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Voices Can Be Deceiving

Actress, producer, and writer Tara Platt stars as a voice-over artist for commercials, animation, and video games.

Tara Platt
Actress Tara Platt has a successful career as a voice-over artist. She is also cofounder (with her husband, Yuri) of the independent-film production company Monkey Kingdom Productions and Bug Bot Press.  Photography by Yuri Lowenthal

Center Stage, Behind the Mic: Tara Platt MGSA’99 shines in the limelight—and behind the microphone. A screen and stage actress (NBC’s Parenthood, a Los Angeles production of Romeo and Juliet, and independent feature films), Platt is also a voice-over artist for animation, video games, and commercials. Among her many roles, she is the voice of Wonder Woman in the Mortal Kombat vs. DC Universe video game, but also Temari on Cartoon Network’s Naruto and the narrator for a McDonald’s commercial. Now, that’s range.

Love at No Sight: Platt enjoys voice-over work because her appearance is not an issue. “I am a five-foot-six-inch female and thin, and I look young, friendly, and chipper,” she says. “But in voice-over, I can play an evil, powerful, older sorceress—or even a male warrior.” Listen to a sample.

Getting Into Character: Training as an actor is essential to being a successful voice-over artist, according to Platt, who received a B.F.A. in theater from Rutgers. “All the mic technique in the world won’t create empathy or interest in a character,” she says. “Using acting choices to find nuanced performances and to react truthfully to the situation are much more important than mastering the technical aspects.”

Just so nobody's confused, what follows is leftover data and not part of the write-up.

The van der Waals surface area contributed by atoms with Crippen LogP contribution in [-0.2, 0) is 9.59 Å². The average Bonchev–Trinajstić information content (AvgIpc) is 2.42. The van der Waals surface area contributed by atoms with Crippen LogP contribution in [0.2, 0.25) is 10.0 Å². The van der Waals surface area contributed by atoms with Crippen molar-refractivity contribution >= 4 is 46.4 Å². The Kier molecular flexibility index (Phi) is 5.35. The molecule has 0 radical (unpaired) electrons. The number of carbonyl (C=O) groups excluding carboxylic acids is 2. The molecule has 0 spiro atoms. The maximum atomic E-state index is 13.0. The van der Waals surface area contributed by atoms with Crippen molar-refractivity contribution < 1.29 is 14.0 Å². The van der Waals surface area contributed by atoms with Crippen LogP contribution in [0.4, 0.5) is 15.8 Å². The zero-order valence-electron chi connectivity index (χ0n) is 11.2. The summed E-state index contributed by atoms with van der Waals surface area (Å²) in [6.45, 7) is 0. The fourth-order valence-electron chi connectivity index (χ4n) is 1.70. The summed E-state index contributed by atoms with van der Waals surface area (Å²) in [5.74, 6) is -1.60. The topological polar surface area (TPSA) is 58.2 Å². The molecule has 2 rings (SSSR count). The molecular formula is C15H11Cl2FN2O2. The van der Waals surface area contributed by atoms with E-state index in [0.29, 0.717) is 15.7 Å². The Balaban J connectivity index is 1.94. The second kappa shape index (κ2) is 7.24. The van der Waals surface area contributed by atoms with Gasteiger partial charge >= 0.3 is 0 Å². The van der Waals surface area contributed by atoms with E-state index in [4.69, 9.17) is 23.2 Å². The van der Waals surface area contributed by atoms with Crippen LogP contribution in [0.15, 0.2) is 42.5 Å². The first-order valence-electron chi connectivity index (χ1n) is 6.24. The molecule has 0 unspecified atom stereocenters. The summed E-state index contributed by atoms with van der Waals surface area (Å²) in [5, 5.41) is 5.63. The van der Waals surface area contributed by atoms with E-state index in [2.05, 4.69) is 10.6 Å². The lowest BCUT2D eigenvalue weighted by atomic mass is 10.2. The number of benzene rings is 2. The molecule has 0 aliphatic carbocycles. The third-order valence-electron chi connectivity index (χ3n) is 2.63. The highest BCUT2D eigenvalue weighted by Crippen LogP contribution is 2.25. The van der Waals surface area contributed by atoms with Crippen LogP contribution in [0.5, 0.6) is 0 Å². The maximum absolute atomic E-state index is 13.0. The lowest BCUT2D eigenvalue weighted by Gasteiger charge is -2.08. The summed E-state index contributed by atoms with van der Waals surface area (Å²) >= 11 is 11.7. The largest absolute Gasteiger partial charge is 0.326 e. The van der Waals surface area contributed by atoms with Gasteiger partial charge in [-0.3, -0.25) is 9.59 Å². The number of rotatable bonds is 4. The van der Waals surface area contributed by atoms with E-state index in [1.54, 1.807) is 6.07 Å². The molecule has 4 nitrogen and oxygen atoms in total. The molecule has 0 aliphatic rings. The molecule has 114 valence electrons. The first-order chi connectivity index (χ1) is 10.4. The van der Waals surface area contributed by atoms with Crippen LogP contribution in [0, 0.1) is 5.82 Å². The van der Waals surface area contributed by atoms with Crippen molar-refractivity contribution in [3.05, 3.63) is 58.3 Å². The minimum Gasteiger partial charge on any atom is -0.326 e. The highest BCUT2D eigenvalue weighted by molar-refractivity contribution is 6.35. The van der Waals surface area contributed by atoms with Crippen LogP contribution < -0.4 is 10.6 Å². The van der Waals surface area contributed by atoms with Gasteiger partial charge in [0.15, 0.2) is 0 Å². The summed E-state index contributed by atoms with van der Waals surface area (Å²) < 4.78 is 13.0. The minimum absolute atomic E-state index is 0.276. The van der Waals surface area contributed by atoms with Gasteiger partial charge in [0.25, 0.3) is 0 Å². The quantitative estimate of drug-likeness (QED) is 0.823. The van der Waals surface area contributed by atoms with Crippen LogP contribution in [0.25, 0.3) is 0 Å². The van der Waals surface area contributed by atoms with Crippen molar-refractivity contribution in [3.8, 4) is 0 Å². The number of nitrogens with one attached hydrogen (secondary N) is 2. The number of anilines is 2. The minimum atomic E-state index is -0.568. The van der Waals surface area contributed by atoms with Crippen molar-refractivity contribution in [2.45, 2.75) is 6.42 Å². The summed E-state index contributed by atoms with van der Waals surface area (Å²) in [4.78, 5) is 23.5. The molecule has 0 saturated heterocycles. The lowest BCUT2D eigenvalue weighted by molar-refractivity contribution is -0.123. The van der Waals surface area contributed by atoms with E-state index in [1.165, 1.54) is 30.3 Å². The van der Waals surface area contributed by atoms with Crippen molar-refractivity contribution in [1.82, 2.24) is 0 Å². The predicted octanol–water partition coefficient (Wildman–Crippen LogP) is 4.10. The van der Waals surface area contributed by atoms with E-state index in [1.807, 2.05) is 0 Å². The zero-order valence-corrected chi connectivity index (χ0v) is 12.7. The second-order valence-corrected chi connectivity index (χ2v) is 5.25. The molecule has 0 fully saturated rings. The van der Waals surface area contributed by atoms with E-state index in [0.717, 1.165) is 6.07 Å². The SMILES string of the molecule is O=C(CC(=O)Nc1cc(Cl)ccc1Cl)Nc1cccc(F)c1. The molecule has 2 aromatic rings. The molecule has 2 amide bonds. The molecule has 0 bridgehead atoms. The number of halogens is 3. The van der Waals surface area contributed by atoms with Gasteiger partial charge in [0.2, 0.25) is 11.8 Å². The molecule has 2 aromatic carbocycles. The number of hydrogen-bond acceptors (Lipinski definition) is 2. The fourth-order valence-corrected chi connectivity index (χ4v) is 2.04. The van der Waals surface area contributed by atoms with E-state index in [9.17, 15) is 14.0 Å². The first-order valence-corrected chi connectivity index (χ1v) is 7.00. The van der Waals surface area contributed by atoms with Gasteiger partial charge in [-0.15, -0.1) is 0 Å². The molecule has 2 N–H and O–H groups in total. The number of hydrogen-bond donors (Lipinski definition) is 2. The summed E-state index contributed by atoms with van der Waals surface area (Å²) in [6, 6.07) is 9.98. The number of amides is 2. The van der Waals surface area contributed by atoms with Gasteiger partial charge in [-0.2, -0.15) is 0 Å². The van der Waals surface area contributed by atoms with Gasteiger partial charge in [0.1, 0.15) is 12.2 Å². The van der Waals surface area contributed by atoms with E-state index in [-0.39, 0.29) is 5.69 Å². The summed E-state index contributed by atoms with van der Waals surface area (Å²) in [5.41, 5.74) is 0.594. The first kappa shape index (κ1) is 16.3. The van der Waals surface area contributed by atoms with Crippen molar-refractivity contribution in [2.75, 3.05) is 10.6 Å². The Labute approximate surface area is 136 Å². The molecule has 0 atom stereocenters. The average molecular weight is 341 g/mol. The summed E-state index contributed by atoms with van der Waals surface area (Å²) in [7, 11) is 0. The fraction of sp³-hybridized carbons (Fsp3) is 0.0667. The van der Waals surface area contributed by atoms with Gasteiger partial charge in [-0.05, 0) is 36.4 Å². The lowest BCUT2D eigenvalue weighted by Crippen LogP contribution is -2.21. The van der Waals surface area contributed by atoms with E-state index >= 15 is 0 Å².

Practice Makes Perfect: Vocal warm-ups are crucial. “You might be screaming for four straight hours during a video-game recording,” Platt says. Before a grueling session, she performs sirens (vocal trills running up and down scales) and lip, tongue, and teeth warm-ups; recites tongue twisters; and does breathing and articulation exercises.

Write Your Own Fate: Platt’s screenplay for acting success? “Be proud of your goals and dreams, but remember that you are a commodity, bringing something to the table that the other side might need.”
                                                                                                                                                          — Pooja Anand